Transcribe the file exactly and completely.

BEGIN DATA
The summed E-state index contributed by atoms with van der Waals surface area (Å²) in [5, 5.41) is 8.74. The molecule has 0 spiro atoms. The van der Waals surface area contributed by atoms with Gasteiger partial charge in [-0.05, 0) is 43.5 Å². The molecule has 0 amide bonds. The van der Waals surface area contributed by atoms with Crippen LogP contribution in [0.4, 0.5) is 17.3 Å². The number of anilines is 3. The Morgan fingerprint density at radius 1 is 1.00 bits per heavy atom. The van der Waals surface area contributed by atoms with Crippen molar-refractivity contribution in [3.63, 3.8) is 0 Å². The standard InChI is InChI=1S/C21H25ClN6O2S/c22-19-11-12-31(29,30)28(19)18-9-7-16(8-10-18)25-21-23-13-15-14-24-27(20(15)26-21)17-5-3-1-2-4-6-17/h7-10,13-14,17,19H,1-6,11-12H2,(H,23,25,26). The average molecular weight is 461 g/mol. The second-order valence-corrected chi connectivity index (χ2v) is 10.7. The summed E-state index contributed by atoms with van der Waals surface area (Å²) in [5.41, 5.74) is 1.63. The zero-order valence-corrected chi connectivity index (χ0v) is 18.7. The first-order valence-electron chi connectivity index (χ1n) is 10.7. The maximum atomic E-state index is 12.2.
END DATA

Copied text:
The summed E-state index contributed by atoms with van der Waals surface area (Å²) in [5, 5.41) is 8.74. The molecule has 0 spiro atoms. The van der Waals surface area contributed by atoms with Gasteiger partial charge in [-0.05, 0) is 43.5 Å². The molecule has 0 amide bonds. The van der Waals surface area contributed by atoms with Crippen LogP contribution in [0.4, 0.5) is 17.3 Å². The number of anilines is 3. The Morgan fingerprint density at radius 1 is 1.00 bits per heavy atom. The van der Waals surface area contributed by atoms with Crippen molar-refractivity contribution in [3.63, 3.8) is 0 Å². The standard InChI is InChI=1S/C21H25ClN6O2S/c22-19-11-12-31(29,30)28(19)18-9-7-16(8-10-18)25-21-23-13-15-14-24-27(20(15)26-21)17-5-3-1-2-4-6-17/h7-10,13-14,17,19H,1-6,11-12H2,(H,23,25,26). The average molecular weight is 461 g/mol. The second-order valence-corrected chi connectivity index (χ2v) is 10.7. The summed E-state index contributed by atoms with van der Waals surface area (Å²) in [5.41, 5.74) is 1.63. The zero-order valence-corrected chi connectivity index (χ0v) is 18.7. The first-order valence-electron chi connectivity index (χ1n) is 10.7. The maximum atomic E-state index is 12.2.